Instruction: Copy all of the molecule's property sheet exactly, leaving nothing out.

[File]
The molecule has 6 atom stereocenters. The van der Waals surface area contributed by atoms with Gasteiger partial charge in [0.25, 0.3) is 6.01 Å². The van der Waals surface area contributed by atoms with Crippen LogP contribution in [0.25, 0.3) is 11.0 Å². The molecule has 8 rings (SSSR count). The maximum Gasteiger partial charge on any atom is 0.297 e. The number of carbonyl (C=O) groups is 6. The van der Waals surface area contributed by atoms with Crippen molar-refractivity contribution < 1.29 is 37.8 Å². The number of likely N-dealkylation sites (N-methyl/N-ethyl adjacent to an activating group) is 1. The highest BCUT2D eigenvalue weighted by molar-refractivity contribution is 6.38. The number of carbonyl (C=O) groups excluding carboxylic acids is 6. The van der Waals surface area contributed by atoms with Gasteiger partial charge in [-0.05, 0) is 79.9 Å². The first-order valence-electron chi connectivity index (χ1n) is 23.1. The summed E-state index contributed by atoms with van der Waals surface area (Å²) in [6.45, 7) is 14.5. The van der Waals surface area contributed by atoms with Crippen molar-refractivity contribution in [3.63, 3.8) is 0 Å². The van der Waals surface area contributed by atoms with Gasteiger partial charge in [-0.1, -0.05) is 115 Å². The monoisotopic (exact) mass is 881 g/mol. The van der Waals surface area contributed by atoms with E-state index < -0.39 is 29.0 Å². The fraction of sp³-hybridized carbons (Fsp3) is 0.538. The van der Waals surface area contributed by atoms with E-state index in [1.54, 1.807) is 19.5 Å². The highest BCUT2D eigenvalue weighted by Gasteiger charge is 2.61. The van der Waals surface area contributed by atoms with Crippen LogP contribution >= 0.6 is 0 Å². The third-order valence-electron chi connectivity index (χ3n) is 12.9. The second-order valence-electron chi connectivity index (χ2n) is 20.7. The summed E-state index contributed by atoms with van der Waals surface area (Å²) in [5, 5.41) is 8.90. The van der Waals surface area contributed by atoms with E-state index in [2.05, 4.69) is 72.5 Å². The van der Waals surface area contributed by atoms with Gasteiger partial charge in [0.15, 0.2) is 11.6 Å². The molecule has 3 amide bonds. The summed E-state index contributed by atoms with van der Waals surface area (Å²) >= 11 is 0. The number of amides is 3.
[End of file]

The molecule has 6 atom stereocenters. The van der Waals surface area contributed by atoms with Gasteiger partial charge in [0.25, 0.3) is 6.01 Å². The van der Waals surface area contributed by atoms with Crippen LogP contribution in [0.25, 0.3) is 11.0 Å². The molecule has 8 rings (SSSR count). The maximum Gasteiger partial charge on any atom is 0.297 e. The number of carbonyl (C=O) groups is 6. The van der Waals surface area contributed by atoms with Crippen molar-refractivity contribution < 1.29 is 37.8 Å². The number of likely N-dealkylation sites (N-methyl/N-ethyl adjacent to an activating group) is 1. The highest BCUT2D eigenvalue weighted by molar-refractivity contribution is 6.38. The number of carbonyl (C=O) groups excluding carboxylic acids is 6. The van der Waals surface area contributed by atoms with Gasteiger partial charge in [-0.05, 0) is 79.9 Å². The first-order valence-electron chi connectivity index (χ1n) is 23.1. The summed E-state index contributed by atoms with van der Waals surface area (Å²) in [6.45, 7) is 14.5. The van der Waals surface area contributed by atoms with Crippen molar-refractivity contribution in [3.63, 3.8) is 0 Å². The van der Waals surface area contributed by atoms with Gasteiger partial charge in [-0.1, -0.05) is 115 Å². The monoisotopic (exact) mass is 881 g/mol. The van der Waals surface area contributed by atoms with E-state index < -0.39 is 29.0 Å². The fraction of sp³-hybridized carbons (Fsp3) is 0.538. The van der Waals surface area contributed by atoms with E-state index in [1.54, 1.807) is 19.5 Å². The highest BCUT2D eigenvalue weighted by Gasteiger charge is 2.61. The van der Waals surface area contributed by atoms with Crippen LogP contribution >= 0.6 is 0 Å². The third-order valence-electron chi connectivity index (χ3n) is 12.9. The second-order valence-electron chi connectivity index (χ2n) is 20.7. The summed E-state index contributed by atoms with van der Waals surface area (Å²) in [5, 5.41) is 8.90. The van der Waals surface area contributed by atoms with E-state index in [2.05, 4.69) is 72.5 Å². The van der Waals surface area contributed by atoms with Gasteiger partial charge in [0.15, 0.2) is 11.6 Å². The molecule has 3 amide bonds. The summed E-state index contributed by atoms with van der Waals surface area (Å²) >= 11 is 0. The number of amides is 3.